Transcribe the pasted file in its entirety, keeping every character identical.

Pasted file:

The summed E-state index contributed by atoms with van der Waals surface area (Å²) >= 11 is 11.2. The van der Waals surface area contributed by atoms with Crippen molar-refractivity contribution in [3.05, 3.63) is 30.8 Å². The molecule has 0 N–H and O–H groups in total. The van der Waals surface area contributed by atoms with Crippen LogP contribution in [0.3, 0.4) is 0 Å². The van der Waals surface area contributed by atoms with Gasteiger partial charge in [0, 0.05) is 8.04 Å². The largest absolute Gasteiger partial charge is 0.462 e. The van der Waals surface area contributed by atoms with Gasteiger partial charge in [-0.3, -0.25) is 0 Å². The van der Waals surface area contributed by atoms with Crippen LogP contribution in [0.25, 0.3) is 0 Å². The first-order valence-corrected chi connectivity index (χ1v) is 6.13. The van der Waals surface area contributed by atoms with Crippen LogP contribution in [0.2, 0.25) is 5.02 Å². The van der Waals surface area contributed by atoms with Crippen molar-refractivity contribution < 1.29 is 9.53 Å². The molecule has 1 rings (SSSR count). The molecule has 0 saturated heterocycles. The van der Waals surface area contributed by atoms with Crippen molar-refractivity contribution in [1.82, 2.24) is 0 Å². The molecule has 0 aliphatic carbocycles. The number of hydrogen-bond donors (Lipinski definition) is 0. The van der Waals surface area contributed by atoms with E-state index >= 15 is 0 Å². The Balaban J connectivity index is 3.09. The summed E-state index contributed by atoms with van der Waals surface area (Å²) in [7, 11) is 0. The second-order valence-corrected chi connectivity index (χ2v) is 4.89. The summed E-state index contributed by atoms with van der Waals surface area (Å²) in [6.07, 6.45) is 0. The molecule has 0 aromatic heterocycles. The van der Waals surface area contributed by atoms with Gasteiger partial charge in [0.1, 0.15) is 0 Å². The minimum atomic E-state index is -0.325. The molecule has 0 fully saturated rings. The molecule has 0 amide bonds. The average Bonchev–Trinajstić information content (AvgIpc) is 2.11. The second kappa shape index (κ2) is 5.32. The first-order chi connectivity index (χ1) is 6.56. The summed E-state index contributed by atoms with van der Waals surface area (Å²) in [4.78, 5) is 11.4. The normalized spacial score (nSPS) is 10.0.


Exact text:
The summed E-state index contributed by atoms with van der Waals surface area (Å²) >= 11 is 11.2. The van der Waals surface area contributed by atoms with Crippen molar-refractivity contribution in [3.05, 3.63) is 30.8 Å². The molecule has 0 N–H and O–H groups in total. The van der Waals surface area contributed by atoms with Crippen LogP contribution in [0.3, 0.4) is 0 Å². The van der Waals surface area contributed by atoms with Gasteiger partial charge in [0, 0.05) is 8.04 Å². The largest absolute Gasteiger partial charge is 0.462 e. The van der Waals surface area contributed by atoms with Gasteiger partial charge in [-0.3, -0.25) is 0 Å². The van der Waals surface area contributed by atoms with Crippen LogP contribution in [0.25, 0.3) is 0 Å². The first-order valence-corrected chi connectivity index (χ1v) is 6.13. The van der Waals surface area contributed by atoms with Crippen LogP contribution in [0.2, 0.25) is 5.02 Å². The van der Waals surface area contributed by atoms with Crippen molar-refractivity contribution < 1.29 is 9.53 Å². The molecule has 1 rings (SSSR count). The molecule has 0 saturated heterocycles. The van der Waals surface area contributed by atoms with Crippen molar-refractivity contribution in [1.82, 2.24) is 0 Å². The molecule has 0 aliphatic carbocycles. The number of hydrogen-bond donors (Lipinski definition) is 0. The van der Waals surface area contributed by atoms with E-state index >= 15 is 0 Å². The Balaban J connectivity index is 3.09. The summed E-state index contributed by atoms with van der Waals surface area (Å²) in [7, 11) is 0. The second-order valence-corrected chi connectivity index (χ2v) is 4.89. The summed E-state index contributed by atoms with van der Waals surface area (Å²) in [6.07, 6.45) is 0. The molecule has 0 aromatic heterocycles. The van der Waals surface area contributed by atoms with Gasteiger partial charge in [0.1, 0.15) is 0 Å². The minimum atomic E-state index is -0.325. The molecule has 0 fully saturated rings. The molecule has 0 amide bonds. The average Bonchev–Trinajstić information content (AvgIpc) is 2.11. The second kappa shape index (κ2) is 5.32. The first-order chi connectivity index (χ1) is 6.56. The summed E-state index contributed by atoms with van der Waals surface area (Å²) in [4.78, 5) is 11.4. The normalized spacial score (nSPS) is 10.0.